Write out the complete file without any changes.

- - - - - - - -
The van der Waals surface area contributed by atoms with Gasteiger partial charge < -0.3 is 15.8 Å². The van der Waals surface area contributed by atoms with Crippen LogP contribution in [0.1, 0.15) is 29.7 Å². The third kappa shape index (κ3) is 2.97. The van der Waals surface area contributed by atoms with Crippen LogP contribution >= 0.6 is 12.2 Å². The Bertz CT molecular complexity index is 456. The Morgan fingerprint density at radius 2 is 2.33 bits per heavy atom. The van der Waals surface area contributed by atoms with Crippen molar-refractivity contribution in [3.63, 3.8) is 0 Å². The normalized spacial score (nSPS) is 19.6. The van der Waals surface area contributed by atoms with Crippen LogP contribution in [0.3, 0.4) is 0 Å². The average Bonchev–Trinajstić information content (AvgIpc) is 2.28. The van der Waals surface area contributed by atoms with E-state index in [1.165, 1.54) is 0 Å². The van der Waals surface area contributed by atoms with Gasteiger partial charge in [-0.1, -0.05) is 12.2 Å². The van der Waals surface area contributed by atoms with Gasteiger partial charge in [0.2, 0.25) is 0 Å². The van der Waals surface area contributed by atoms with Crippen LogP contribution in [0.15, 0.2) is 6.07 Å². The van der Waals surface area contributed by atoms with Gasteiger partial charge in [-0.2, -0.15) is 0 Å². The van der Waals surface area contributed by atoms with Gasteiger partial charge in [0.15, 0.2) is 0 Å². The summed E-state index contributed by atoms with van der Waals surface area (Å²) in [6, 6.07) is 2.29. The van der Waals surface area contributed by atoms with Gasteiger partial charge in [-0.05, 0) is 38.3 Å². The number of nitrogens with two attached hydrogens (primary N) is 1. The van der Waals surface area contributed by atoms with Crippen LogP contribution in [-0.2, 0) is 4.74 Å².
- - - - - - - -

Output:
The van der Waals surface area contributed by atoms with Gasteiger partial charge < -0.3 is 15.8 Å². The van der Waals surface area contributed by atoms with Crippen LogP contribution in [0.1, 0.15) is 29.7 Å². The third kappa shape index (κ3) is 2.97. The van der Waals surface area contributed by atoms with Crippen LogP contribution >= 0.6 is 12.2 Å². The Bertz CT molecular complexity index is 456. The Morgan fingerprint density at radius 2 is 2.33 bits per heavy atom. The van der Waals surface area contributed by atoms with Crippen molar-refractivity contribution in [3.63, 3.8) is 0 Å². The normalized spacial score (nSPS) is 19.6. The van der Waals surface area contributed by atoms with Crippen LogP contribution in [0.3, 0.4) is 0 Å². The average Bonchev–Trinajstić information content (AvgIpc) is 2.28. The van der Waals surface area contributed by atoms with E-state index in [1.165, 1.54) is 0 Å². The van der Waals surface area contributed by atoms with Gasteiger partial charge in [-0.1, -0.05) is 12.2 Å². The van der Waals surface area contributed by atoms with Gasteiger partial charge in [0.2, 0.25) is 0 Å². The van der Waals surface area contributed by atoms with Crippen LogP contribution in [0.15, 0.2) is 6.07 Å². The van der Waals surface area contributed by atoms with Gasteiger partial charge in [-0.2, -0.15) is 0 Å². The van der Waals surface area contributed by atoms with Gasteiger partial charge in [0.15, 0.2) is 0 Å². The summed E-state index contributed by atoms with van der Waals surface area (Å²) in [6, 6.07) is 2.29. The van der Waals surface area contributed by atoms with Gasteiger partial charge in [-0.05, 0) is 38.3 Å². The number of nitrogens with two attached hydrogens (primary N) is 1. The van der Waals surface area contributed by atoms with Crippen LogP contribution in [-0.2, 0) is 4.74 Å².